by Christopher HodappMy Brethren, the roll of the workmen has been called, and one Master Mason has not answered to his name. Brother Shawn Eyer reported on his Facebook page that esteemed Masonic author William Kirk MacNulty has laid down his working tools at the age of 88.
WB MacNulty was the author of three deeply thoughtful and philosophical books about Masonic symbolism: The Way of the Craftsman (1988), Freemasonry: A Journey Through Ritual and Symbol (1991), and Freemasonry: Symbols, Secrets, Significance (2006). MacNulty’s writing focuses on the impact of Masonic history, philosophy and symbolism on the psychological and spiritual development of the individual. For many Masons, his books introduced them to a whole new understanding of our esoteric symbolism and philosophy, and he urged all Masons to seek out and find our personal interpretations.
He was three times Master of Lodge of Living Stones, was a member of the Lodge of the Nine Muses No. 1776 in D.C. and of Alexandria-Washington Lodge No. 22 in Virginia. He also was a member of Quatuor Coronati Lodge. In recognition of his contributions to Masonic literature, he was named as Friar No. 94 in the Society of Blue Friars in 2005.
From the Craftsmen Online Facebook page:
From the Craftsmen Online Facebook page:
W. Kirk MacNulty was born in California in 1932. He studied at Stanford University and the University of Tennessee, and had a career in the United States Marine Corps and in corporate information technology.
His interest and involvement in Freemasonry spans more than fifty-five years. He received the degrees of Masonry in 1961 at Carson Valley Lodge No. 33 of Gardnerville, Nevada. He later affiliated with lodges in Hawaii, Tennessee, England, and Virginia. He was Worshipful Master of the Lodge of Living Stones No. 4957 in Leeds, England, in 1979, 1980, and 1991. He is the Charter Master (1997) of the Lodge of the Nine Muses No. 1776, a Traditional Observance Lodge in the District of Columbia.
His literary efforts have earned outstanding recognition. In 2008, he was received as a member of London's prestigious Quatuor Coronati Lodge No. 2076, the world's premier lodge of research. In 2016, he was recognized as a Fellow of the Philalethes Society for his many contributions to the literature of Freemasonry.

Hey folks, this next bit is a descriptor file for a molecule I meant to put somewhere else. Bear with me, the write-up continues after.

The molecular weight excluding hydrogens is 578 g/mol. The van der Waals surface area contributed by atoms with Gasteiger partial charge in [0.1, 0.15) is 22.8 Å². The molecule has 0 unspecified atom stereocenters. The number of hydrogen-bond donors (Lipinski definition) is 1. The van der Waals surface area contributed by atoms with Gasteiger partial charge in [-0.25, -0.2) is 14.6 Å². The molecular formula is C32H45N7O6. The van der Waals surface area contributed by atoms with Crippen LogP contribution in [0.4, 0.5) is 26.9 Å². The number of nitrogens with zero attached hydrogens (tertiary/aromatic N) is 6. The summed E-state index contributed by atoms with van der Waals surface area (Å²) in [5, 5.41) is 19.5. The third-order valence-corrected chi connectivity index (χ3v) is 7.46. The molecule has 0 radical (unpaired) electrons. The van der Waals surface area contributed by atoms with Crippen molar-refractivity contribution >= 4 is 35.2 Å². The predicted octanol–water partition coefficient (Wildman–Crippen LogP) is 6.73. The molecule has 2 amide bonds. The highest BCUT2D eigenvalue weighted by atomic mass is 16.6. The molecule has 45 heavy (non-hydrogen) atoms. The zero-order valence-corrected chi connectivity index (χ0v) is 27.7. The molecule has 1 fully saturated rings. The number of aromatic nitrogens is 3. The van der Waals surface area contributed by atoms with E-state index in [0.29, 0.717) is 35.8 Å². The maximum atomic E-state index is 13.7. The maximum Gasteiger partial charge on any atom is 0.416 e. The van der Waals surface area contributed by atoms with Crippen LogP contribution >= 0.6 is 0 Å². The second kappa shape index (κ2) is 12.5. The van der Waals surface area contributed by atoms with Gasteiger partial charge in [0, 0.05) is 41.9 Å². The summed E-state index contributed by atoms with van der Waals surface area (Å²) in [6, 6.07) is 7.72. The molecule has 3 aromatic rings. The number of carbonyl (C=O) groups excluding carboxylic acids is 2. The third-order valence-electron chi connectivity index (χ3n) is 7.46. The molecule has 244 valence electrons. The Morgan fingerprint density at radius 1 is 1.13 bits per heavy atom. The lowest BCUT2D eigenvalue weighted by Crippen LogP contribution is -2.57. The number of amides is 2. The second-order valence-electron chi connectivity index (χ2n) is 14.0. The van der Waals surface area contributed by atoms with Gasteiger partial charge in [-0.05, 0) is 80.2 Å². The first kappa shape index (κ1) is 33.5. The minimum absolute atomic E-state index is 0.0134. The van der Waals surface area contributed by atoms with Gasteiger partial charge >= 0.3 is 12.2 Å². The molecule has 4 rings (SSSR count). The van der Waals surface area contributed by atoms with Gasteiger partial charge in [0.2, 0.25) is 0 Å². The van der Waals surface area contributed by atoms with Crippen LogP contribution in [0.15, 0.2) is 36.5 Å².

He was born in Long Beach, California. His father was an Officer in the Marine Corps, and Kirk traveled to many places during his childhood. When his father retired, his parents settled in San Mateo, California; and he attended San Mateo High School, and graduated from Stanford University. Kirk became an Officer in the Marine Corps where he served for several years. Upon leaving the Marine Corps he became a Freemason in 1961 while living in Gardnerville, Nevada. It was a small country town, with a Masonic Lodge and a dedicated group of members. As he went through the ritual of the Third Degree, he had some profound insights about his own life, the meaning of life, and the meaning of Freemasonry. That started him on a quest to learn more, to know more, and to communicate to others a real and deeper meaning of Masonry than many of its members are aware. Then, while living in London for 18 years, he had the opportunity to get to know Lord Northampton, John Hamill, and other luminaries of the United Grand Lodge of England, and they encouraged him in my Masonic writing.
In addition, he has run, and participated in, Masonic Study groups both in the US and the UK, using the kinds of concepts described in his latest book: Contemplating Craft Freemasonry, in the process gaining enormous insight into his own life, as well as a deeper understanding of the nature of the Craft.
Several years ago, Kirk presented one of his talks as part of the M.A.T.S.O.L. (Masonry at the Speed of Light) online lecture series, which was the brainchild of Indiana Mason Al McClelland long before we all became self-trained experts in Zoom presentations:
"The Philosophical Background of Masonic Symbolism" - W. Kirk McNulty
As of Tuesday evening, I have not seen any notices about funeral services.
He has laid down the working tools of the Craft and with them he has left that mortal part for which he no longer has use. His column is broken, and his Brethren mourn.
Requiescat in pace.